There are 3 elements to good leading and following in ballroom dance - Posture, Frame and Poise. In ballroom dance, poise is the pitch of our body and placement of the body weight relative to the feet.
For Latin dances, the partners start out facing each other, heels together, toes apart in the shape of a "V". Their feet should be about 1 1/2 feet apart from each other.
The dancers should then soften one knee without moving their feet. This is to allow for movement of the hips in cuban motion. Poise is then realized by each partner lifting from the diaphragm and moving it toward their partner. This should, however, be done without leaning the head and shoulders forward. This is why our Latin frame is not as wide as for smooth dances, but more closed, as if our arms are hugging a beach ball. Our dance position, of course, will vary depending upon the specific movement in the dance step being done.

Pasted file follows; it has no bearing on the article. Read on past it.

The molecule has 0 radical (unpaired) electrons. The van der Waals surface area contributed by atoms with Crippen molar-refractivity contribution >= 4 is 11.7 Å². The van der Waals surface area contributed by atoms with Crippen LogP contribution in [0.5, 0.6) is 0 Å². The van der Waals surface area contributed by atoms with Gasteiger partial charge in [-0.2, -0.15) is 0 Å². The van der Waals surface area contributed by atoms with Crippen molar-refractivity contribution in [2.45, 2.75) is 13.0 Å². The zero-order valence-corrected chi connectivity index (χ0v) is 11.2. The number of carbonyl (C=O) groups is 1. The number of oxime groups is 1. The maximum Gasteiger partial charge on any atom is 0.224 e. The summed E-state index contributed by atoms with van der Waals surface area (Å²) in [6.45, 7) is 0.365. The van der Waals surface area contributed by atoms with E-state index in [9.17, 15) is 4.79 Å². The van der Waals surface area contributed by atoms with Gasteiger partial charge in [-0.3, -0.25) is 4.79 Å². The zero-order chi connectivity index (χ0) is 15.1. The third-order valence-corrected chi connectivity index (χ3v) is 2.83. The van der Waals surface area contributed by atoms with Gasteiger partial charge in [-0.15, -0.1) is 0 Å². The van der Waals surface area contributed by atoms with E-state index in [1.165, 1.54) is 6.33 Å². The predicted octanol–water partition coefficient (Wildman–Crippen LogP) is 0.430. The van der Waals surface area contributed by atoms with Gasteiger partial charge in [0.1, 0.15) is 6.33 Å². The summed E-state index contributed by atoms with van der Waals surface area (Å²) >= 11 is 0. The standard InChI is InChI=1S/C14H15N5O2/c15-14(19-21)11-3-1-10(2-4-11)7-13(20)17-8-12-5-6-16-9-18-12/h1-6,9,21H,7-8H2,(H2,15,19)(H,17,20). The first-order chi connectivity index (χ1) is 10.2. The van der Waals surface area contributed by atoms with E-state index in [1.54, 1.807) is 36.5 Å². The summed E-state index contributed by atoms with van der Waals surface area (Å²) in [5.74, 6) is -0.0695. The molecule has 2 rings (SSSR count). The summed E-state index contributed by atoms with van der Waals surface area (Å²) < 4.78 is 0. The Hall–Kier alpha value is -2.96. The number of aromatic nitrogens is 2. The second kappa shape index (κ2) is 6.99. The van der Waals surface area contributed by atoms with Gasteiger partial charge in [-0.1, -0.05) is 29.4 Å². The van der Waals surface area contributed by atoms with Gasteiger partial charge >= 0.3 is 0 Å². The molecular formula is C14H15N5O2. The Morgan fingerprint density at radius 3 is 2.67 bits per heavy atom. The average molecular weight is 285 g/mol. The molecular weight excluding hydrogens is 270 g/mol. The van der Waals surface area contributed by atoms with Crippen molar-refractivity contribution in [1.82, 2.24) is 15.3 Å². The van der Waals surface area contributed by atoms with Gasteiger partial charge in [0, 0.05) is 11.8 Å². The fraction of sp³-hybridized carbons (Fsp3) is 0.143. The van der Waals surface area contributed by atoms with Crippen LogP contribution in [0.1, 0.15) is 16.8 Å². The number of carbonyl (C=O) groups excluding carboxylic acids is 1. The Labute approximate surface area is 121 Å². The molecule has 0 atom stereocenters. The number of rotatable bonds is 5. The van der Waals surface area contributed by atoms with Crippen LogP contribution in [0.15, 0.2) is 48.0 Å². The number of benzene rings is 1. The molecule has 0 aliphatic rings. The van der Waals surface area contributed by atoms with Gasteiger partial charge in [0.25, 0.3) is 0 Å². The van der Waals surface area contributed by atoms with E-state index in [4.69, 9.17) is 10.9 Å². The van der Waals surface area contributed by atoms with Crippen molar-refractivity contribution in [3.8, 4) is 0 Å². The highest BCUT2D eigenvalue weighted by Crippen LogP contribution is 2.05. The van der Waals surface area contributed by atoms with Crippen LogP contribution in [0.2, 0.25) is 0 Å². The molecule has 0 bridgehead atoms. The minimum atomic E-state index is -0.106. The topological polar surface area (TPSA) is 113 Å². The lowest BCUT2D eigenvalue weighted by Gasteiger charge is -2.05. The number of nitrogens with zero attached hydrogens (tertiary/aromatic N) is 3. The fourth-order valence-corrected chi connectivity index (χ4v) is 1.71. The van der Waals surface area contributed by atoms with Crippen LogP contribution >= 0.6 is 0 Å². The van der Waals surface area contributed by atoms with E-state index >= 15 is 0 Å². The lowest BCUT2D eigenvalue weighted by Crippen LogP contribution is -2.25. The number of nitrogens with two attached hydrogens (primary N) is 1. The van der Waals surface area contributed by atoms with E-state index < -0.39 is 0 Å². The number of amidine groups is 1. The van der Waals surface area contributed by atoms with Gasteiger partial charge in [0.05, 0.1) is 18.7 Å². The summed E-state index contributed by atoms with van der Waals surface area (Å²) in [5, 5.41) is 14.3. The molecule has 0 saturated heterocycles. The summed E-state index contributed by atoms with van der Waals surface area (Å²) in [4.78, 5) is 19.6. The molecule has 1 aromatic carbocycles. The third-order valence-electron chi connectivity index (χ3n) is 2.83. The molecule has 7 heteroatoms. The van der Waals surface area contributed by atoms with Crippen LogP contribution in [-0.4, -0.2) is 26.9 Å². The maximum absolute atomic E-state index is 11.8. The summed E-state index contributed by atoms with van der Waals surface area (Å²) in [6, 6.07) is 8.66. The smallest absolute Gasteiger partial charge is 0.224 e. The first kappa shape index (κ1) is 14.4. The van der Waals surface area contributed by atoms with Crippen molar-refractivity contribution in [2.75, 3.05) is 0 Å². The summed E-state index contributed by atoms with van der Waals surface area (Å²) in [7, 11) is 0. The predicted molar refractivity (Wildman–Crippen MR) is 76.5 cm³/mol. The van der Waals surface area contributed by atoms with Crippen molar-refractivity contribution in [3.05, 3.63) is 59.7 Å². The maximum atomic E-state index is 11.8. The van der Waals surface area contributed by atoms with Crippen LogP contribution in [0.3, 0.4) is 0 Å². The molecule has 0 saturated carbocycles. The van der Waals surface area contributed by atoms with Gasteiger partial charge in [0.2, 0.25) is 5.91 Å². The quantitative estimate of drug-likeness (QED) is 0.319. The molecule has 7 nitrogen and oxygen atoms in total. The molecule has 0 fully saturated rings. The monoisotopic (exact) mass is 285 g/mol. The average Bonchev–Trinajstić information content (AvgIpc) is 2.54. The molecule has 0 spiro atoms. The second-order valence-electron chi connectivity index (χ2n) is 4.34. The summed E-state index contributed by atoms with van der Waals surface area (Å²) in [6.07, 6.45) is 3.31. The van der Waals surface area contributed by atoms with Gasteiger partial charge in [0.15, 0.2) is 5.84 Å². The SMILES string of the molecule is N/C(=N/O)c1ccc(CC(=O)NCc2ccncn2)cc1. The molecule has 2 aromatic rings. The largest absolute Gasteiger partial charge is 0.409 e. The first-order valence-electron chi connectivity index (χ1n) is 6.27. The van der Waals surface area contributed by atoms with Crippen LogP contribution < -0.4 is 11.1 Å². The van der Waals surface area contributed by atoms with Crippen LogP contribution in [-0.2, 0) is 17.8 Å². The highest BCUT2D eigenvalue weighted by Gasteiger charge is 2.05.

In Rhythm dances (East and West Coast Swing, Push Pull, Hustle) the partners stand in open promenade position with their bodies forming a "V". Their feet are in 3rd (heel to instep) position. Our poise is realized by each partner lifting their diaphragm and moving it over their leading foot.
For Smooth dances, the partners should stand facing
each other, with their feet together and the lady's toes at least 2
inches from her partners toes. The partners then want to soften their
knees while still keeping everything in the upper body aligned from
hip to head.
Poise is then realized by both partners bringing their belt lines towards each other until they lightly touch. This is why smooth dances have a wide frame, in order to achieve balance and stability. In the dance, of course, this position will vary depending on the specific movement of the dance being done. See also Frame and Posture.
More How to Dance specific steps on our Dance Tips page.
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